A netbook is the quintessential modern appliance, but what should you look for when buying a netbook?
If you're looking to get mobile broadband then it will almost certainly be for a portable device, like a laptop or a netbook. Laptops can be bulky, expensive, have terrible battery lives and can be more powerful than you require.
Netbook laptops are specifically designed to offer a quick, reliable and ultra-portable solution for working or socialising on the move, and the price tag is a lot lower than a regular laptop.
For people with simple computing needs net books are absolutely ideal, and more and more broadband providers are giving them away free with their mobile broadband packages. So the first thing to decide is, do you need a laptop or a netbook?
Compare our best-selling broadband and free laptop packages at our broadband & free laptop comparison page.
Compare our best-selling broadband and free netbook laptop packages at our broadband & free netbook comparison page.
What is a netbook/net book?
A netbook is a super-small, lightweight laptop designed specifically for carrying around in your briefcase or handbag. Netbooks can be used as your main PC, or as a supplement to your home PC for when you’re out and about.
Netbooks are designed with internet surfers in mind, but this doesn’t mean that their functionality is limited. You can also perform all your usual office functions, including word processing, spreadsheets and email. Netbooks also let you watch movies and listen to music.
What makes netbooks different to laptops?
So far, netbook laptops sound just like ordinary laptops. However, there are a few main differences.
Netbook laptops are a lot smaller than conventional laptops. This makes them a lot more portable, but means they’re not quite as powerful as their counterparts.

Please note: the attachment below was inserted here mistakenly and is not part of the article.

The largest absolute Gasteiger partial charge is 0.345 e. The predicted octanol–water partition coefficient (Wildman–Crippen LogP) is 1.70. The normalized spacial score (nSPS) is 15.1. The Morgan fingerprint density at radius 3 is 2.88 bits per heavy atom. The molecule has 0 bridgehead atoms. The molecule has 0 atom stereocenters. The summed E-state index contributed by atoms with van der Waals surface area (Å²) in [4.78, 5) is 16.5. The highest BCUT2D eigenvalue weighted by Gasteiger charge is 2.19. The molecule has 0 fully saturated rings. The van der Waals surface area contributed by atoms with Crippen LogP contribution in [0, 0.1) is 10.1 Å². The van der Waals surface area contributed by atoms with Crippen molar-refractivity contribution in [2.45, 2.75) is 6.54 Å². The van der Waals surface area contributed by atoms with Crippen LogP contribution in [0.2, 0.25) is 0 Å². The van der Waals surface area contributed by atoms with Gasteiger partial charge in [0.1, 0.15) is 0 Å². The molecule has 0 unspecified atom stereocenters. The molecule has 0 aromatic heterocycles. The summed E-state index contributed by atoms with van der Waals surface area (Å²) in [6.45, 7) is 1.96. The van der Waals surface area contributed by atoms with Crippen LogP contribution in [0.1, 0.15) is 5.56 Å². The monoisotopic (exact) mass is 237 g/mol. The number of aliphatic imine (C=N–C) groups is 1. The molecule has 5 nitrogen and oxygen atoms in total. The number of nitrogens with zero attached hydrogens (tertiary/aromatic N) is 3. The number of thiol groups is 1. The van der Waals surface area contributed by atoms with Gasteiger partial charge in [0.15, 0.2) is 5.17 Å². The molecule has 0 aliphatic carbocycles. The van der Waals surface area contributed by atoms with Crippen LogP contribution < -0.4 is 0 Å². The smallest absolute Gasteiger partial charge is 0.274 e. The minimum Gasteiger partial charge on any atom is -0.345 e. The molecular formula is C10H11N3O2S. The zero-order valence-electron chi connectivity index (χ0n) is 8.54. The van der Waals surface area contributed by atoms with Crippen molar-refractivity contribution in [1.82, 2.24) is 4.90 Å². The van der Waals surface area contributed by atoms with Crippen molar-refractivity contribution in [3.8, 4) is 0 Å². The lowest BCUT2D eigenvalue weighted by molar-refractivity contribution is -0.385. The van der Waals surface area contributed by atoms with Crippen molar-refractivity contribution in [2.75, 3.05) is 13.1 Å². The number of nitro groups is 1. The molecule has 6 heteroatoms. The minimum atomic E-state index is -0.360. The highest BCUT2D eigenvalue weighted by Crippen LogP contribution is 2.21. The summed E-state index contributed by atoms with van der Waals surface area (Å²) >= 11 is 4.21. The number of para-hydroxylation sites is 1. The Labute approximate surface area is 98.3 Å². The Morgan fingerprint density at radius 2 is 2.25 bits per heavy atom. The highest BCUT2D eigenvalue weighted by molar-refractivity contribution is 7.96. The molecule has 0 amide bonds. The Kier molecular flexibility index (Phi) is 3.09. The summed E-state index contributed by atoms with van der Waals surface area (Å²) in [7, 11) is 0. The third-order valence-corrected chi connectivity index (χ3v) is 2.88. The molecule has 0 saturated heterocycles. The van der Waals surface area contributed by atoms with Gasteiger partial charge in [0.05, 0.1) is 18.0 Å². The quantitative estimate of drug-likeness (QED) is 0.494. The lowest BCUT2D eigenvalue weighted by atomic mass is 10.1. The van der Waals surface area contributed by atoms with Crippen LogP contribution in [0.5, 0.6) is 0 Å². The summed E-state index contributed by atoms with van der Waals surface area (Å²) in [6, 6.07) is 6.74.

Netbooks use special, smaller processors to fit into such a tiny case, for example the Intel Atom CPU. These run quickly, but are limited in terms of performance. You won’t be able to play the latest, most advanced games with them, but they provide exactly enough power for regular computer tasks.
A netbook keyboard is usually around 82 per cent of the size of a standard keyboard. This can take a little getting used to, especially if you are used to having a number pad, but is a pretty fair trade off for the improvement in portability.
Netbook screens usually come in at between seven and ten inches. If you’re after portability, choose the smallest screen available. However, if you want to watch movies on your netbook, it may be worth you going for a nine or ten inch screen.
Designed for web access
Less processing power and memory mean these laptop lightweights are not designed to run resource-intensive multimedia operating systems, such as Windows Vista, but are perfect for browsing and running web-based applications.
Do netbooks sound like you, or are you more interested in a laptop? Compare the latest free laptop deals at our broadband & free laptop
Choosing a netbook laptop deal:
There are many factors to consider when going for a netbook. We’ve highlighted a few of the main things you may want to bear in mind when choosing the mobile broadband and free netbook deal that’s right for you:
Standard battery life for netbooks varies between two and nine hours. The main factor affecting the battery life of your netbook will be screen size and brightness. Another factor will be the storage mode. A netbook with SSD storage will have a longer battery life than one featuring a traditional HDD.
Netbooks generally use three types of storage: SSD, NAND and HDD. An HDD is a traditional hard disk drive, while an SSD and NAND are more like a USB Flash drive. Because there are no moving parts, or magnetic discs, SSD/NAND has immensely quick access times (up to 70 times quicker than an HDD). Unfortunately their capacity is a lot smaller and they are a lot more expensive. Getting a netbook with HDD means increased storage space and performance, but this comes at the cost of battery life and low price.
Not all netbooks use a Windows operating system. Another way manufacturers have been able to make netbooks cheaper is by using open source operating systems like Linux. The Linux OS, though unfamiliar to many, is quite simple to use. It's minimalistic and easy to navigate - even for non-techies.